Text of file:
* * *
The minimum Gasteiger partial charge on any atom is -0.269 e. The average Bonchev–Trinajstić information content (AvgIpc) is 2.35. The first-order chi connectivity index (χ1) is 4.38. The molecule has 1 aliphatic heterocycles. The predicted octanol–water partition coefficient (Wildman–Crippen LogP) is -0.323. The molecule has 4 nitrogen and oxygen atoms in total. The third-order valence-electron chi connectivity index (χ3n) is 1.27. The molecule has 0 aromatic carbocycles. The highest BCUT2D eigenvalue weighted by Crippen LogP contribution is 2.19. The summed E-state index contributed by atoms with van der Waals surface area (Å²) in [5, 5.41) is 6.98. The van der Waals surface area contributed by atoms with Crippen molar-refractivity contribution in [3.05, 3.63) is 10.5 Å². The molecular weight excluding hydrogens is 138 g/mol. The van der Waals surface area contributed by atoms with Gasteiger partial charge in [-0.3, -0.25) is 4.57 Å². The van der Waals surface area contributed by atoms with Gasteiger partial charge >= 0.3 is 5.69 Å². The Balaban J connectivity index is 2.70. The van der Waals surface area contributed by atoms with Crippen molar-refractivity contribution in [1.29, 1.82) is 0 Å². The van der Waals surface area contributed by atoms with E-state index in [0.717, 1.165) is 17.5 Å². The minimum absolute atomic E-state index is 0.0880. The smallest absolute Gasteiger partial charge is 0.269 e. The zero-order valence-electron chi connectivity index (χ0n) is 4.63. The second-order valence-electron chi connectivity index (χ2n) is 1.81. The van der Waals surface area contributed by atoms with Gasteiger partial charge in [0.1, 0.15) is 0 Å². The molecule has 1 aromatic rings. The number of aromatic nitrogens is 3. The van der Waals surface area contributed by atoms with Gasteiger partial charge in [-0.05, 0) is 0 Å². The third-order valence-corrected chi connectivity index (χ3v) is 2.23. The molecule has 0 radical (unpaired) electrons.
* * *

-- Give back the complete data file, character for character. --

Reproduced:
The minimum Gasteiger partial charge on any atom is -0.269 e. The average Bonchev–Trinajstić information content (AvgIpc) is 2.35. The first-order chi connectivity index (χ1) is 4.38. The molecule has 1 aliphatic heterocycles. The predicted octanol–water partition coefficient (Wildman–Crippen LogP) is -0.323. The molecule has 4 nitrogen and oxygen atoms in total. The third-order valence-electron chi connectivity index (χ3n) is 1.27. The molecule has 0 aromatic carbocycles. The highest BCUT2D eigenvalue weighted by Crippen LogP contribution is 2.19. The summed E-state index contributed by atoms with van der Waals surface area (Å²) in [5, 5.41) is 6.98. The van der Waals surface area contributed by atoms with Crippen molar-refractivity contribution in [3.05, 3.63) is 10.5 Å². The molecular weight excluding hydrogens is 138 g/mol. The van der Waals surface area contributed by atoms with Gasteiger partial charge in [-0.3, -0.25) is 4.57 Å². The van der Waals surface area contributed by atoms with Gasteiger partial charge >= 0.3 is 5.69 Å². The Balaban J connectivity index is 2.70. The van der Waals surface area contributed by atoms with Crippen molar-refractivity contribution in [1.29, 1.82) is 0 Å². The van der Waals surface area contributed by atoms with E-state index in [0.717, 1.165) is 17.5 Å². The minimum absolute atomic E-state index is 0.0880. The smallest absolute Gasteiger partial charge is 0.269 e. The zero-order valence-electron chi connectivity index (χ0n) is 4.63. The second-order valence-electron chi connectivity index (χ2n) is 1.81. The van der Waals surface area contributed by atoms with Gasteiger partial charge in [0.1, 0.15) is 0 Å². The molecule has 1 aromatic rings. The number of aromatic nitrogens is 3. The van der Waals surface area contributed by atoms with Gasteiger partial charge in [-0.05, 0) is 0 Å². The third-order valence-corrected chi connectivity index (χ3v) is 2.23. The molecule has 0 radical (unpaired) electrons.